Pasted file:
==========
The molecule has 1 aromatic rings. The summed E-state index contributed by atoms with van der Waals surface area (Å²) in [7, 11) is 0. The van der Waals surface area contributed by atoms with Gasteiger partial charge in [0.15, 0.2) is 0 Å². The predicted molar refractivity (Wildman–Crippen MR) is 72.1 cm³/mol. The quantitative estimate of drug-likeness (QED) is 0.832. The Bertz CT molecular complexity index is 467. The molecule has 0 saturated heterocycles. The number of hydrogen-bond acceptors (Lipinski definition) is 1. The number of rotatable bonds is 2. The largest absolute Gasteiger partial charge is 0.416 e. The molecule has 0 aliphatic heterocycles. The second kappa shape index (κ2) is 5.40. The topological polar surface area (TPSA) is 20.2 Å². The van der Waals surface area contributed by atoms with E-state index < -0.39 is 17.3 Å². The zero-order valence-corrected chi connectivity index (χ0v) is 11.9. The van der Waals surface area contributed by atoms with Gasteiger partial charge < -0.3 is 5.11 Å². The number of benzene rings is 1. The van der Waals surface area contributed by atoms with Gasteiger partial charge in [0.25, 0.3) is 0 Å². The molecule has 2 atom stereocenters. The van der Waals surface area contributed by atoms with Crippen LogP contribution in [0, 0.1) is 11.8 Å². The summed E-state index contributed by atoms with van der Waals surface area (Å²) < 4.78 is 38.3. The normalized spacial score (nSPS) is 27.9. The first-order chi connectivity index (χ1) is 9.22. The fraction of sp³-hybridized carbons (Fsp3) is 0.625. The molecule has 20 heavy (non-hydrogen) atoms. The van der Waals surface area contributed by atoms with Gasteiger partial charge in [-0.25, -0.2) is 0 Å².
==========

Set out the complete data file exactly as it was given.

The molecule has 1 aromatic rings. The summed E-state index contributed by atoms with van der Waals surface area (Å²) in [7, 11) is 0. The van der Waals surface area contributed by atoms with Gasteiger partial charge in [0.15, 0.2) is 0 Å². The predicted molar refractivity (Wildman–Crippen MR) is 72.1 cm³/mol. The quantitative estimate of drug-likeness (QED) is 0.832. The Bertz CT molecular complexity index is 467. The molecule has 0 saturated heterocycles. The number of hydrogen-bond acceptors (Lipinski definition) is 1. The number of rotatable bonds is 2. The largest absolute Gasteiger partial charge is 0.416 e. The molecule has 0 aliphatic heterocycles. The second kappa shape index (κ2) is 5.40. The topological polar surface area (TPSA) is 20.2 Å². The van der Waals surface area contributed by atoms with E-state index < -0.39 is 17.3 Å². The zero-order valence-corrected chi connectivity index (χ0v) is 11.9. The van der Waals surface area contributed by atoms with Gasteiger partial charge < -0.3 is 5.11 Å². The number of benzene rings is 1. The van der Waals surface area contributed by atoms with Gasteiger partial charge in [0.25, 0.3) is 0 Å². The molecule has 2 atom stereocenters. The van der Waals surface area contributed by atoms with Crippen LogP contribution in [0, 0.1) is 11.8 Å². The summed E-state index contributed by atoms with van der Waals surface area (Å²) < 4.78 is 38.3. The normalized spacial score (nSPS) is 27.9. The first-order chi connectivity index (χ1) is 9.22. The fraction of sp³-hybridized carbons (Fsp3) is 0.625. The molecule has 20 heavy (non-hydrogen) atoms. The van der Waals surface area contributed by atoms with Gasteiger partial charge in [-0.25, -0.2) is 0 Å².